His daughter Angela told AFP on Friday: “A call did take place, however there are still many things that need to be clarified and I don't think we can jump to conclusions just yet.”
The Hong Kong-based publisher, whose company was known for salacious titles about the lives of China's political elite, disappeared in 2015 while on holiday in Thailand. He had been detained at an undisclosed location in China ever since.
Angela Gui, the bookseller's daughter. Photo: Anders Ahlgren / SvD / TT
The dissident poet Bei Ling said on Twitter, translated from Chinese: “Husband and wife have reunited in Ningbo and he's also seen his mother and elder sisters.
“A few days ago, he personally called the Swedish consulate in Shanghai, in Swedish, and will apply for a new passport soon.”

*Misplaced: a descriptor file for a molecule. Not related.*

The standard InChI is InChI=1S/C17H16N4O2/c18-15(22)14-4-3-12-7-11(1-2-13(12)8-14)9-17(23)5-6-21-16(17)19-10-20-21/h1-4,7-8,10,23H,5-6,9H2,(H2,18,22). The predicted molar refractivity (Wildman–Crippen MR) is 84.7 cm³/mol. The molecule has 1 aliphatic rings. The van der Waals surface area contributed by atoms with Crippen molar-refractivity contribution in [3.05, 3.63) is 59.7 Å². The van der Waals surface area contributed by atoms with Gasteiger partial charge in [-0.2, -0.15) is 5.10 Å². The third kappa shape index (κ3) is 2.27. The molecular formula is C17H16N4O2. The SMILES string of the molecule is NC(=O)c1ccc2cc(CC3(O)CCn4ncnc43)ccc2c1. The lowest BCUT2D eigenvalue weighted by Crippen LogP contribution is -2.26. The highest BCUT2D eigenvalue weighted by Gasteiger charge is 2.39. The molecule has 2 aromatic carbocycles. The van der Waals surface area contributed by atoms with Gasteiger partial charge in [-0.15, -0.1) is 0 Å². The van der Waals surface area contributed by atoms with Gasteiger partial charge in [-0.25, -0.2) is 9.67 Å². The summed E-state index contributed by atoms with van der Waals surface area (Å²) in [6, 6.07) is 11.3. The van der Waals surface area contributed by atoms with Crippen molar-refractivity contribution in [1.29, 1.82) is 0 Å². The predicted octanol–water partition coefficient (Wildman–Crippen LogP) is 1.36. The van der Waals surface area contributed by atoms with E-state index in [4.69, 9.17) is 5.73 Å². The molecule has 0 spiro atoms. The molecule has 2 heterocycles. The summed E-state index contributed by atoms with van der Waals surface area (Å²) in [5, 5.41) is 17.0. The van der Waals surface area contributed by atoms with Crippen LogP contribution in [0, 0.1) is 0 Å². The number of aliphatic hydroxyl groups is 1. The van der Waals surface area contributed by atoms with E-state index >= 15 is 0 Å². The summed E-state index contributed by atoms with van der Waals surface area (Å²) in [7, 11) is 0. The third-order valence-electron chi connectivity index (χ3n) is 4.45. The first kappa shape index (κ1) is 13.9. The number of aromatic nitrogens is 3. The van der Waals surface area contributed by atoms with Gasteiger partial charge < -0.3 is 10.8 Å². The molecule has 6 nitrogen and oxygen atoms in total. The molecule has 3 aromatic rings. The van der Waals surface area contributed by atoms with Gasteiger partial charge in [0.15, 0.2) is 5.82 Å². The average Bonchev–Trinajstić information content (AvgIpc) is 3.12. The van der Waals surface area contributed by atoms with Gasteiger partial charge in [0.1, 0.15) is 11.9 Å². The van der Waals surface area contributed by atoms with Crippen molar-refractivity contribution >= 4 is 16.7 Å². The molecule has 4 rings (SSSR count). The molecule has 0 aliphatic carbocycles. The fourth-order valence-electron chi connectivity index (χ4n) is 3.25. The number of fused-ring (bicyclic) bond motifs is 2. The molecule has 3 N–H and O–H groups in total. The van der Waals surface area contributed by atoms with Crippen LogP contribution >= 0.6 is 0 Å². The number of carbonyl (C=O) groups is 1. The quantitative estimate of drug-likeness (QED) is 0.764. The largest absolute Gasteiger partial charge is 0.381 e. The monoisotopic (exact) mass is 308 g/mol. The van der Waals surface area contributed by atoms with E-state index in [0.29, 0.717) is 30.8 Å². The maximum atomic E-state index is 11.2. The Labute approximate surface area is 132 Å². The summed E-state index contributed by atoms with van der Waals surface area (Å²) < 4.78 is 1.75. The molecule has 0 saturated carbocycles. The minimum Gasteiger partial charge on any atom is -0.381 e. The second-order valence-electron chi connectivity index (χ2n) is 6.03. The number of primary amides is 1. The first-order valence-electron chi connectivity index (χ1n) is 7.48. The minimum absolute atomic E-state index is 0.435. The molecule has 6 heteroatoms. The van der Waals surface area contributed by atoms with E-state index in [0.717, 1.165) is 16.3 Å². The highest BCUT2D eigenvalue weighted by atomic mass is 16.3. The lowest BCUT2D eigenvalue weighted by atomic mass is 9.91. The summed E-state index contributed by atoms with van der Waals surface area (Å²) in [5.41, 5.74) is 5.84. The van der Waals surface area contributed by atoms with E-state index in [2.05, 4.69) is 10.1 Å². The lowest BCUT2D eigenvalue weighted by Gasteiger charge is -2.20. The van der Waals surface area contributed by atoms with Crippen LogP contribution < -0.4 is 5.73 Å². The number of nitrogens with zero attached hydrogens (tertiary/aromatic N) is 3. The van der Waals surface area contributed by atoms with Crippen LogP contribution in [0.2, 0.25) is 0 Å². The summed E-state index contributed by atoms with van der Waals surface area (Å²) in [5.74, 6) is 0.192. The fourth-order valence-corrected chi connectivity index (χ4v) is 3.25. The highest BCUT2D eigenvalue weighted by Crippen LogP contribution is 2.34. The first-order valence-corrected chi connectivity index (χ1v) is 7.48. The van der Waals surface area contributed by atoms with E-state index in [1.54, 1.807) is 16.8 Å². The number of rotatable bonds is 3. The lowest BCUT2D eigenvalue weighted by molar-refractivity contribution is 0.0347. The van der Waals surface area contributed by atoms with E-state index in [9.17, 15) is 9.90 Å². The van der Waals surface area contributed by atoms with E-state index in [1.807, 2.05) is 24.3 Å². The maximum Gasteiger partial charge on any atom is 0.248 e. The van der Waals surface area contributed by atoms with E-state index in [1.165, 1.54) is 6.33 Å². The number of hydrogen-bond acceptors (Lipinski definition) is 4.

However, until Minhai can leave for Europe he remains in a house arranged by police, Ling said without revealing his sources.
“I cannot say if he has the freedom to leave, I wish for his full freedom!” Minhai was one of five booksellers from the same firm to go missing and reappear in custody on the mainland.
In February 2016 Gui appeared on Chinese television, weeping as he confessed to involvement in a fatal car accident years before. In another interview the same year, he also admitted trying to smuggle illegal books into China.
The Chinese foreign ministry told AFP Tuesday that Gui had served his jail sentence over “a traffic accident” and was released on October 17th.